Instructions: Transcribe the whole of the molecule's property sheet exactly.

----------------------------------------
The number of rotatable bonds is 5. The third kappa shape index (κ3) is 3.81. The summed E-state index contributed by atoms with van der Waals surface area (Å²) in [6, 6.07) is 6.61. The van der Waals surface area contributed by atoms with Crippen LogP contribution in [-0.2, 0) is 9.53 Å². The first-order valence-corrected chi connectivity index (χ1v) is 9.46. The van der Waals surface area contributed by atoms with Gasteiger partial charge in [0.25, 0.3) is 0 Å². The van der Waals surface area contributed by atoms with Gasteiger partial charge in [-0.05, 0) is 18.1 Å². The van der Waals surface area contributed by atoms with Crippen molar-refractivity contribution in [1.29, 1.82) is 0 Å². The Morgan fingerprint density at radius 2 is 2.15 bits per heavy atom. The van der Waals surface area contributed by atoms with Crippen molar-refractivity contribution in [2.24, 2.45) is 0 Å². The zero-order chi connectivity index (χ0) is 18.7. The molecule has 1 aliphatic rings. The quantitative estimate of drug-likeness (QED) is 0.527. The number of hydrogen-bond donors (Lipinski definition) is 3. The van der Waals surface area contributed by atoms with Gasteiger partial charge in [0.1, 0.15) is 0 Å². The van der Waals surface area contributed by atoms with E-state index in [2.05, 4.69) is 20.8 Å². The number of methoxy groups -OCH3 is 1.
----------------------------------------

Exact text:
The number of rotatable bonds is 5. The third kappa shape index (κ3) is 3.81. The summed E-state index contributed by atoms with van der Waals surface area (Å²) in [6, 6.07) is 6.61. The van der Waals surface area contributed by atoms with Crippen LogP contribution in [-0.2, 0) is 9.53 Å². The first-order valence-corrected chi connectivity index (χ1v) is 9.46. The van der Waals surface area contributed by atoms with Gasteiger partial charge in [0.25, 0.3) is 0 Å². The van der Waals surface area contributed by atoms with Gasteiger partial charge in [-0.05, 0) is 18.1 Å². The van der Waals surface area contributed by atoms with Crippen molar-refractivity contribution in [1.29, 1.82) is 0 Å². The Morgan fingerprint density at radius 2 is 2.15 bits per heavy atom. The van der Waals surface area contributed by atoms with Crippen molar-refractivity contribution in [2.24, 2.45) is 0 Å². The zero-order chi connectivity index (χ0) is 18.7. The molecule has 1 aliphatic rings. The quantitative estimate of drug-likeness (QED) is 0.527. The number of hydrogen-bond donors (Lipinski definition) is 3. The van der Waals surface area contributed by atoms with Gasteiger partial charge in [0.1, 0.15) is 0 Å². The van der Waals surface area contributed by atoms with E-state index in [2.05, 4.69) is 20.8 Å². The number of methoxy groups -OCH3 is 1.